DOI: https://doi.org/10.12701/jyms.2023.01228
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AbstractAbstract PDF
Background
The aim of this study was to compare the early outcomes of octogenarians undergoing minimally invasive right anterior mini-thoracotomy aortic valve replacement (RAT-AVR) with those undergoing transcatheter aortic valve implantation (TAVI) for aortic valve disease.
Methods
In this single-center retrospective study, data were collected from octogenarians before and after RAT-AVR and TAVI between January 2021 and July 2022. Short-term outcomes, including the length of hospital stay, in-hospital mortality, all-cause mortality, and other major postoperative complications, were compared and analyzed.
Results
There were no significant differences in in-hospital mortality, stroke, acute kidney dysfunction requiring renal replacement therapy, length of intensive care unit stay, or length of hospital stay. However, the TAVI group had a higher incidence of permanent pacemaker insertion (10% vs. 0%, p=0.54) and paravalvular leaks (75% vs. 0%, p<0.001).
Conclusion
In the present study on octogenarians, both TAVI and RAT-AVR showed comparable short-term results. Although both procedures were considered safe and effective in the selected group, RAT-AVR had a lower incidence of complete atrioventricular block and paravalvular regurgitation.
Impact of COVID-19 on the development of major mental disorders in patients visiting a university hospital: a retrospective observational study
Hee-Cheol Kim
J Yeungnam Med Sci. 2024;41(2):86-95.   Published online February 6, 2024
DOI: https://doi.org/10.12701/jyms.2023.01256
  • 1,083 View
  • 33 Download
AbstractAbstract PDF
Background
This study aimed to investigate the impact of coronavirus disease 2019 (COVID-19) on the development of major mental disorders in patients visiting a university hospital.
Methods
The study participants were patients with COVID-19 (n=5,006) and those without COVID-19 (n=367,162) registered in the database of Keimyung University Dongsan Hospital and standardized with the Observational Medical Outcomes Partnership Common Data Model. Data on major mental disorders that developed in both groups over the 5-year follow-up period were extracted using the FeederNet computer program. A multivariate Cox proportional hazards model was used to estimate the hazard ratio (HR) and 95% confidence interval (CI) for the incidence of major mental disorders.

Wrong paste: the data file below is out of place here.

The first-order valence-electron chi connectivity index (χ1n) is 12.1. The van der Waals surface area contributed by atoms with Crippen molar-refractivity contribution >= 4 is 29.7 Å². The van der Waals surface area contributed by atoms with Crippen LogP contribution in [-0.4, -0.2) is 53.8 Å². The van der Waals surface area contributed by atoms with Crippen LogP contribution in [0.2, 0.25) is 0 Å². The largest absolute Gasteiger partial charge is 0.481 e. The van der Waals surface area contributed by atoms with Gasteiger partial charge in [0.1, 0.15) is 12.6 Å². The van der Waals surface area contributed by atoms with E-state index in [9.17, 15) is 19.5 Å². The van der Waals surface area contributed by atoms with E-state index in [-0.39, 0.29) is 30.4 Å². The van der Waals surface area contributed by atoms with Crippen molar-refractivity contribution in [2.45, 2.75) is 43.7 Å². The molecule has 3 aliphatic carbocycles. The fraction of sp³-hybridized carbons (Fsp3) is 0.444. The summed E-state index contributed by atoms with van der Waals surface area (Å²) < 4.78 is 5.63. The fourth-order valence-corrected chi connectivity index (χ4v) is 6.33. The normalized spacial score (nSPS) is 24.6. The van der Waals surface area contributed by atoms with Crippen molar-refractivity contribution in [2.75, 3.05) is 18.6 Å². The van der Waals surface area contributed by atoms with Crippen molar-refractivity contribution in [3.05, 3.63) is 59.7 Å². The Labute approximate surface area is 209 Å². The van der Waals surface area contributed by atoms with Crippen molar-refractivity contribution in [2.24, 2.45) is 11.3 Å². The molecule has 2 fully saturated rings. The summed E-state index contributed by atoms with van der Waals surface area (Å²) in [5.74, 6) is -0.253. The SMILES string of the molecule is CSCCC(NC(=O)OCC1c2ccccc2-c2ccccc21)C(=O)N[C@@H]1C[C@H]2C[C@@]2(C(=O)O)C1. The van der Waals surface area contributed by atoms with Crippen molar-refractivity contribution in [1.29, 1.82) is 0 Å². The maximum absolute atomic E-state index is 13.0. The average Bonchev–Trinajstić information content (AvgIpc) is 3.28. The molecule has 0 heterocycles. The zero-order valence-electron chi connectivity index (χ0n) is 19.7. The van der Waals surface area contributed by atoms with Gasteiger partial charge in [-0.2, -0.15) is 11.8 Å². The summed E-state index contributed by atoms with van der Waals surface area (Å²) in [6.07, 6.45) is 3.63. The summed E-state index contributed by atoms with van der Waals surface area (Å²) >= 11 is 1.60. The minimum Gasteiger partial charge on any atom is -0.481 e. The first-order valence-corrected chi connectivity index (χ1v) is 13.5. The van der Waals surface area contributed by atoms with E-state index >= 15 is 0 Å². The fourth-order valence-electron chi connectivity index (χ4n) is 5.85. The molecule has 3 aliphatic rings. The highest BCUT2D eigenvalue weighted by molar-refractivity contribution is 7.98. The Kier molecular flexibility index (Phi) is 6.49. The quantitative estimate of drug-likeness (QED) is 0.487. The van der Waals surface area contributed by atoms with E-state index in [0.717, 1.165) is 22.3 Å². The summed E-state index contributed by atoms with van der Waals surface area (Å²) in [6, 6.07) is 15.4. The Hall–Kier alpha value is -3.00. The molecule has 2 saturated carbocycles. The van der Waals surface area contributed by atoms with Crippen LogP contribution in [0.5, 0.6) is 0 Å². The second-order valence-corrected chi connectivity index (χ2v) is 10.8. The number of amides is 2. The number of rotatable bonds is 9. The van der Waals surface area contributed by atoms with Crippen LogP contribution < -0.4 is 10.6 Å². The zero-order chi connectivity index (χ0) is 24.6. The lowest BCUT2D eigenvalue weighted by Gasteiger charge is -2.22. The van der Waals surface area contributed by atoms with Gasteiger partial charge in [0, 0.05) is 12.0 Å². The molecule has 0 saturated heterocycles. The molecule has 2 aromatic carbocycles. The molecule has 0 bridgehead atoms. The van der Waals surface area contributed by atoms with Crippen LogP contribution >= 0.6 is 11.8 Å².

Results
The incidences of dementia and sleep, anxiety, and depressive disorders were significantly higher in the COVID-19 group than in the control group. The incidence rates per 1,000 patient-years in the COVID-19 group vs. the control group were 12.71 vs. 3.76 for dementia, 17.42 vs. 7.91 for sleep disorders, 6.15 vs. 3.41 for anxiety disorders, and 8.30 vs. 5.78 for depressive disorders. There was no significant difference in the incidence of schizophrenia or bipolar disorder between the two groups. COVID-19 infection increased the risk of mental disorders in the following order: dementia (HR, 3.49; 95% CI, 2.45–4.98), sleep disorders (HR, 2.27; 95% CI, 1.76–2.91), anxiety disorders (HR, 1.90; 95% CI, 1.25–2.84), and depressive disorders (HR, 1.54; 95% CI, 1.09–2.15).
Conclusion
This study showed that the major mental disorders associated with COVID-19 were dementia and sleep, anxiety, and depressive disorders.
Marginal fit of three different nanocomposite inlays fabricated with computer-aided design/computer-aided manufacturing (CAD/CAM) technology: a comparative study
Hyunsuk Choi, Jae-Young Jo, Min-Ho Hong
J Yeungnam Med Sci. 2024;41(2):80-85.   Published online January 22, 2024
DOI: https://doi.org/10.12701/jyms.2023.00934
  • 1,026 View
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AbstractAbstract PDF
Background
This study aimed to compare and evaluate the marginal fit of nanocomposite computer-aided design/computer-aided manufacturing (CAD/CAM) inlays. Three types of nanocomposite CAD/CAM blocks (HASEM, VITA Enamic, and Lava Ultimate) were used as materials.
Methods
Class II disto-occlusal inlay restorations were prepared on a typodont mandibular right first molar using diamond rotary instruments. The inlays were fabricated using CAD/CAM technology and evaluated using the silicone replica technique to measure marginal gaps at five locations on each inlay. The data were analyzed by two-way analysis of variance and Tukey post hoc tests ( α=0.05).
Results
There were no significant differences in the marginal gaps based on the type of nanocomposite CAD/CAM inlay used (p=0.209). However, there was a significant difference in the marginal gaps between the measurement regions. The gingival region consistently exhibited a larger marginal gap than the axial and occlusal regions (p<0.001).
Conclusion
Within the limitations of this in vitro study, the measurement location significantly influenced the marginal fit of class II disto-occlusal inlay restorations. However, there were no significant differences in the marginal gaps among the different types of CAD/CAM blocks. Furthermore, the overall mean marginal fits of the class II disto-occlusal inlay restorations made with the three types of nanocomposite CAD/CAM blocks were within the clinically acceptable range.

JYMS : Journal of Yeungnam Medical Science